Fiduciary Deposit Account

Written by True Tamplin, BSc, CEPF®

Reviewed by Editorial Team

Updated on March 08, 2023

A fiduciary deposit account is a type of bank account or brokerage account that has two separate and distinct purposes.

  • The first purpose is to act as the comprehensive record for all your assets, but instead of just tracking if you have enough money it also tracks how much you're owed by others (liabilities).
  • The second purpose is to lend money to third parties when appropriate and in your best interest.

    This is the only type of account that can legally receive interest payments, dividends, and other distributions from third-party investments like Exchange Traded Funds (ETFs), Exchange Traded Notes (ETNs), and Individual Stocks.

The fiduciary deposit account is owned by one or more individuals and serves as a repository for all their assets.

Also, the account is managed by another person or company, called a "fiduciary", who is legally bound to act in the best interest of the account owners at all times.

Who Can Use This Account?

If you're an individual who has a lot of assets but also a lot of debts, it's highly recommended that you use this type of account.

Not only can it help manage your interest payments and dividends more efficiently, but it provides complete accountability for income and expense items by tracking them on the same system that tracks all your assets.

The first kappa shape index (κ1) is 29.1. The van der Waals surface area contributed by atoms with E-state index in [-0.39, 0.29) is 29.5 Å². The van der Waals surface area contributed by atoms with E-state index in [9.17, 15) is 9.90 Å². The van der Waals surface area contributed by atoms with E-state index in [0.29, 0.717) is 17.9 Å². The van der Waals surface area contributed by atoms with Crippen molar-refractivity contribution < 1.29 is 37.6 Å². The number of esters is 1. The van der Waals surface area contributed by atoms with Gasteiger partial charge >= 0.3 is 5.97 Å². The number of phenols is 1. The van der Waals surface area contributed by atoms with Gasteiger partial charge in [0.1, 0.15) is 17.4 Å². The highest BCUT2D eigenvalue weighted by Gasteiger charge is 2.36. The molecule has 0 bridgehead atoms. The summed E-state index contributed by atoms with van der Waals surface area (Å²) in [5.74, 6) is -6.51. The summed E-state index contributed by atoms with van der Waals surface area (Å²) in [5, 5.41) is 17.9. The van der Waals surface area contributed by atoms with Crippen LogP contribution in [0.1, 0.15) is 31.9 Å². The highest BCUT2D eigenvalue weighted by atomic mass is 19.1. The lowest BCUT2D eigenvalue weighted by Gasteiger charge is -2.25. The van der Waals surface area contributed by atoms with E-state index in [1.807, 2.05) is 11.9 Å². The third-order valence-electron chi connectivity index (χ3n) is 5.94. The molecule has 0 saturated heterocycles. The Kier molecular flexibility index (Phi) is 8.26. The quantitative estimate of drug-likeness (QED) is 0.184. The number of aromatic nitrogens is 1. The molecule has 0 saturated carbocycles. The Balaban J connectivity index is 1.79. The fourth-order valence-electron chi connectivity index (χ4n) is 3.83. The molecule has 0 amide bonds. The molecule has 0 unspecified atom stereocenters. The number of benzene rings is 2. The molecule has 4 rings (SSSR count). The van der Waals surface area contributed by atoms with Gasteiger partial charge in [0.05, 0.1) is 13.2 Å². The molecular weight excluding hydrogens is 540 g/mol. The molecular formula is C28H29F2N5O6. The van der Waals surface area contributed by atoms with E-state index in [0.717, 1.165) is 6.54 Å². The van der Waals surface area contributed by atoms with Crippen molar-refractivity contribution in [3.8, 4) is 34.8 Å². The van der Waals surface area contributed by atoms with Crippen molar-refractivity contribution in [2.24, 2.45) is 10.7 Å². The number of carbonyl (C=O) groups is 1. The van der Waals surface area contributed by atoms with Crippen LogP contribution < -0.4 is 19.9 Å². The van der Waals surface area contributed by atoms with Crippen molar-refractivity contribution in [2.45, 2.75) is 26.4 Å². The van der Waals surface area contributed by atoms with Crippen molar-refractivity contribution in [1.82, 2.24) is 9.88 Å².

If you're an individual who is planning for retirement, this type of account can potentially help grow your assets faster by lending them out.

How Does It Work?

A Fiduciary Deposit Account works like any other bank or brokerage account, but it has added features that allow the account owners to track their loans and interest income from third parties online.

In general, the account is used to store all your assets and liabilities on a single system run by a fiduciary who agrees to manage your interest payments and dividends for you.

When an expense or income item occurs that involves a transaction with a third party, it's added to the account in real-time.

That way, the account owner can see exactly how much interest they're receiving from third parties at any time.

How to Open a Fiduciary Deposit Account?

There are multiple ways to open a fiduciary deposit account.

The most common method is for you to go into any bank or brokerage firm and tell them that you'd like an FDI account opened with your funds on the spot.

Because of this, it's highly recommended that you first shop around for banks or brokerages that offer this service since there may be commission or other fees attached.

Another option is to open an account with your desired bank or brokerage and then ask them about the fiduciary deposit feature afterward, which may get you a lower opening cost because it's bundled with another account.

Once you've found a bank or brokerage that offers the Fiduciary Deposit Account feature, the process of opening an account with them is pretty standard.

You'll be required to fill out a form with your personal information and preferred investments, they may require you to open up another type of account if you don't already have one, then transfer money into the bank or brokerage.

Advantages of Opening a Fiduciary Deposit Account